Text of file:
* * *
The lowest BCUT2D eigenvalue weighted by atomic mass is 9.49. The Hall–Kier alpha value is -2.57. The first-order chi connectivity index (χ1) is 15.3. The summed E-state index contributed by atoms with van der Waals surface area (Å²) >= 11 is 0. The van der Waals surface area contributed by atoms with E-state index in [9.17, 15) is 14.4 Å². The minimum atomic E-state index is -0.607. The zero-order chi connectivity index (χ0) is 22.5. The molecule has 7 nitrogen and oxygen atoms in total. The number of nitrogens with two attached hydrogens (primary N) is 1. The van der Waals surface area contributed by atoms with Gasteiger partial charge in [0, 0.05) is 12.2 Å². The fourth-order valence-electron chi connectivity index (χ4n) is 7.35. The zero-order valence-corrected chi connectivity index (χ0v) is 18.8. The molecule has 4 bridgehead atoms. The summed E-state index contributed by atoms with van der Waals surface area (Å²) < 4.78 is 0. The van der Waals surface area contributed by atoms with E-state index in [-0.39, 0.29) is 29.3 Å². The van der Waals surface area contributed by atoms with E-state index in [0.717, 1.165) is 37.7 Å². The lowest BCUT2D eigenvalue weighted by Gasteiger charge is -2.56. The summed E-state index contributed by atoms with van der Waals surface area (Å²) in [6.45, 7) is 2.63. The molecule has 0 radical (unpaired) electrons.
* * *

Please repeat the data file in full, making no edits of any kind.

The lowest BCUT2D eigenvalue weighted by atomic mass is 9.49. The Hall–Kier alpha value is -2.57. The first-order chi connectivity index (χ1) is 15.3. The summed E-state index contributed by atoms with van der Waals surface area (Å²) >= 11 is 0. The van der Waals surface area contributed by atoms with E-state index in [9.17, 15) is 14.4 Å². The minimum atomic E-state index is -0.607. The zero-order chi connectivity index (χ0) is 22.5. The molecule has 7 nitrogen and oxygen atoms in total. The number of nitrogens with two attached hydrogens (primary N) is 1. The van der Waals surface area contributed by atoms with Gasteiger partial charge in [0, 0.05) is 12.2 Å². The fourth-order valence-electron chi connectivity index (χ4n) is 7.35. The zero-order valence-corrected chi connectivity index (χ0v) is 18.8. The molecule has 4 bridgehead atoms. The summed E-state index contributed by atoms with van der Waals surface area (Å²) < 4.78 is 0. The van der Waals surface area contributed by atoms with E-state index in [-0.39, 0.29) is 29.3 Å². The van der Waals surface area contributed by atoms with E-state index in [0.717, 1.165) is 37.7 Å². The lowest BCUT2D eigenvalue weighted by Gasteiger charge is -2.56. The summed E-state index contributed by atoms with van der Waals surface area (Å²) in [6.45, 7) is 2.63. The molecule has 0 radical (unpaired) electrons.